Two distinctly different big-screen films now showing—a raucous reboot of a male-dominated comedy classic (Ghostbusters) and a hot mess based on a British sitcom (Absolutely Fabulous)--have one thing in common: fearlessness. Neither is a perfect movie, but both are significantly better than much of the testosterone-driven drivel filling cineplexes of late.
Ghostbusters is the much-anticipated reimagining of the 1984 blockbuster, and it suffered, even before its official release, from derision by fanboys. Soon after its release, Ghostbusters was ripped, sad to say, by a number of male critics. According to Salon, 77 percent of critics who gave the film a thumbs down on Rotten Tomatoes are male.
David Rooney, writing for The Hollywood Reporter, panned the movie as "a bust," while Time Magazine's Stephanie Zacharek countered that it "glows with vitality." For every negative review from a male critic, there might be a positive review from a female critic; but, a closer examination reveals things are far from equal when it comes to film criticism in America. A new study by San Diego State University's Center for the Study of Women in Television and Film reveals "in every type of U.S. publication, male reviewers dramatically outnumber female reviewers," usually by a 3-1 ratio. Additionally, the study reveals, the vast majority of "top critics" on Rotten Tomatoes—the popular aggregate of U.S. critic and audience reviews—are men (again by a 3-1 margin). Another interesting finding: editors tend to assign a larger proportion of films featuring female protagonists to female critics but, because the overall number of the nation's "top" critics on Rotten Tomatoes are male, many positive reviews written by women about female-centric films have been diluted in the website aggregate score. As examples, Salon reports last summer's Spy—starring Melissa McCarthy, who also stars in Ghostbusters—received all of its top-critic negative reviews on Rotten Tomatoes from men; and last fall's female-centric Suffragette (starring Meryl Streep) garnered nearly 80 percent of its negative reviews on Rotten Tomatoes from men. Streep, speaking at an April 2015 panel discussion on women in film, said, "The hardest thing for me, as an actor, is to have a story that men in the audience feel like they know what I feel like. That's a really hard thing. It's very hard for them to put themselves in the shoes of a female protagonist."
That wasn't always the case in Hollywood. Through much of the 1940s and 1950s, scores of films were released featuring strong female protagonists portrayed by Bette Davis, Katharine Hepburn, Barbara Stanwyck, Irene Dunne... the list goes on and on. But, for nearly 50 years, female roles in American movies have diminished to those of a girlfriend, mother or wife, who looks on adoringly from the sidelines.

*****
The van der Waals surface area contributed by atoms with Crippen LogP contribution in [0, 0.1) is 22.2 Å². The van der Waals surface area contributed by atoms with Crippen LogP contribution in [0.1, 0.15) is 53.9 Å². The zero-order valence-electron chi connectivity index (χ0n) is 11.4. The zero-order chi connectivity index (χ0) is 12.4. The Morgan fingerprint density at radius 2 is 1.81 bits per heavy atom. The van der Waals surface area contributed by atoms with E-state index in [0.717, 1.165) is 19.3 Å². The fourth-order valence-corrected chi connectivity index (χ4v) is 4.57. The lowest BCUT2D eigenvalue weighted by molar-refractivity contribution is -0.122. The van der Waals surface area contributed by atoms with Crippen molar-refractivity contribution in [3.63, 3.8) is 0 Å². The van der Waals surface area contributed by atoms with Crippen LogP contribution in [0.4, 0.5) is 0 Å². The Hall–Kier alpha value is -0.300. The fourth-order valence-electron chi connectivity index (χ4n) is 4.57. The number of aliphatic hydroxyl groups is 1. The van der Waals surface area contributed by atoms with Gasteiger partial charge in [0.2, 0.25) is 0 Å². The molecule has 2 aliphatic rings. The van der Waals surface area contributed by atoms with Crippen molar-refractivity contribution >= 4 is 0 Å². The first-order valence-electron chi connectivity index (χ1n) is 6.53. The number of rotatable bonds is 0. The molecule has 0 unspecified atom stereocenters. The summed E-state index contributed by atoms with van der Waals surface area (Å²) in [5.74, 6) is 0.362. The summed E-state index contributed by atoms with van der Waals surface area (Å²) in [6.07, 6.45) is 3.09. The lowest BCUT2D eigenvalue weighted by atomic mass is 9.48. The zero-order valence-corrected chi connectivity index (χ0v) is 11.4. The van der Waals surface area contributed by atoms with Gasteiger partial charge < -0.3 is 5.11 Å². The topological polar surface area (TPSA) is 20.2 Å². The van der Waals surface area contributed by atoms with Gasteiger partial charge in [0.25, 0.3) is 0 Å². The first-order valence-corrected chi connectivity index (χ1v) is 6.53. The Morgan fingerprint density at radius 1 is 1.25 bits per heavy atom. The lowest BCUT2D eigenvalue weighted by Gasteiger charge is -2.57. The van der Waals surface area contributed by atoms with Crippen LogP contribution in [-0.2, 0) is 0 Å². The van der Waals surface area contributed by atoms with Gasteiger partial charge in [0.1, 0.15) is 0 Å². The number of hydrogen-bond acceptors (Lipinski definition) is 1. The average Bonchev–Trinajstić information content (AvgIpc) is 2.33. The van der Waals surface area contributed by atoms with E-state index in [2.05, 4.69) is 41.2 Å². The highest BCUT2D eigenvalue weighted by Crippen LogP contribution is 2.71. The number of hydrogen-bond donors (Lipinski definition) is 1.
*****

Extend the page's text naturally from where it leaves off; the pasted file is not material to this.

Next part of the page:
In a Variety story, Dr. Martha Lauzen, co-author of the San Diego State analysis, wrote, "There is a growing disconnect or gap between what we might perceive as being the current status of women in film and their actual status."
Following back-to-back screenings of Absolutely Fabulous and Ghostbusters, I was struck by how rare an experience it was to watch two different but equally funny films featuring empowered female protagonists. I was also struck by how much I would like to see a steady stream of female-centric films.
As for the expensive but entertaining Ghostbusters, the gigglefest won't solve our problems with ISIS or the possibility that Hillary Clinton or Donald Trump could be our next commander in chief. But watching McCarthy, Kristen Wiig, Leslie Jones and, especially, Kate McKinnon was 110 minutes well spent and worth the price of full admission. As for McCarthy, She isn't given nearly enough credit for delivering joyous entertainment and nearly single-handedly rescuing the comedy genre.
Yet, somehow, it's still a hard slog to get female-centric films produced. Another study by San Diego State, this one in September 2015, revealed only 12 percent of the top grossing U.S. films featured female lead protagonists and during the 2014-2015 television season, women made up only 27 percent of creators, directors, writers and producers of prime-time TV shows.
To be clear, film and television criticism written by men or women should be uncompromised when it comes to quality, no matter the subject—but the system that determines which stories get told is rigged. Way too many men are driving the product a select group of other men, as critics, have become the arbiters of. For years, Hollywood has stoked the embers of racial inequality by not showcasing minority storytelling—particularly African Americans, Latinos and Native Americans—and it is abundantly clear Hollywood's lack of opportunity for women storytellers has been sustained by an influential group of male critics with their ongoing, measurable derision for female-driven films.